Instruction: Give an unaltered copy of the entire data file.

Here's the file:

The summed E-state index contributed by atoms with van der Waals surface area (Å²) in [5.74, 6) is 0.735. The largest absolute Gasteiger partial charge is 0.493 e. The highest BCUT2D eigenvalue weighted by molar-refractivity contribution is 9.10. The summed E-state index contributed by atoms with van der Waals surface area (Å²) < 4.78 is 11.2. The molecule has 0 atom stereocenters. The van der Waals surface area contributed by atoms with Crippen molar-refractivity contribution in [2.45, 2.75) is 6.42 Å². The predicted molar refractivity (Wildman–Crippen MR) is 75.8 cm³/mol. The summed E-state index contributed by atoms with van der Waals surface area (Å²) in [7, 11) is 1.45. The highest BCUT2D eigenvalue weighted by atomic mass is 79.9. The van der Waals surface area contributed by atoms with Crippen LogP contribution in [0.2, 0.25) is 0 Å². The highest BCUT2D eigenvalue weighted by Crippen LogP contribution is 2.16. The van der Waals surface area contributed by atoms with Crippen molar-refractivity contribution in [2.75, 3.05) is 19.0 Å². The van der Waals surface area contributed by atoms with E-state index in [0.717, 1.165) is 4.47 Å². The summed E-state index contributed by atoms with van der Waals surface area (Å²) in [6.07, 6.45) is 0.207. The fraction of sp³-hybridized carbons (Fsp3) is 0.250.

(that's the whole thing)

The summed E-state index contributed by atoms with van der Waals surface area (Å²) in [5.74, 6) is 0.735. The largest absolute Gasteiger partial charge is 0.493 e. The highest BCUT2D eigenvalue weighted by molar-refractivity contribution is 9.10. The summed E-state index contributed by atoms with van der Waals surface area (Å²) < 4.78 is 11.2. The molecule has 0 atom stereocenters. The van der Waals surface area contributed by atoms with Crippen molar-refractivity contribution in [2.45, 2.75) is 6.42 Å². The predicted molar refractivity (Wildman–Crippen MR) is 75.8 cm³/mol. The summed E-state index contributed by atoms with van der Waals surface area (Å²) in [7, 11) is 1.45. The highest BCUT2D eigenvalue weighted by atomic mass is 79.9. The van der Waals surface area contributed by atoms with Crippen LogP contribution in [0.2, 0.25) is 0 Å². The highest BCUT2D eigenvalue weighted by Crippen LogP contribution is 2.16. The van der Waals surface area contributed by atoms with Crippen molar-refractivity contribution in [2.75, 3.05) is 19.0 Å². The van der Waals surface area contributed by atoms with E-state index in [0.717, 1.165) is 4.47 Å². The summed E-state index contributed by atoms with van der Waals surface area (Å²) in [6.07, 6.45) is 0.207. The fraction of sp³-hybridized carbons (Fsp3) is 0.250.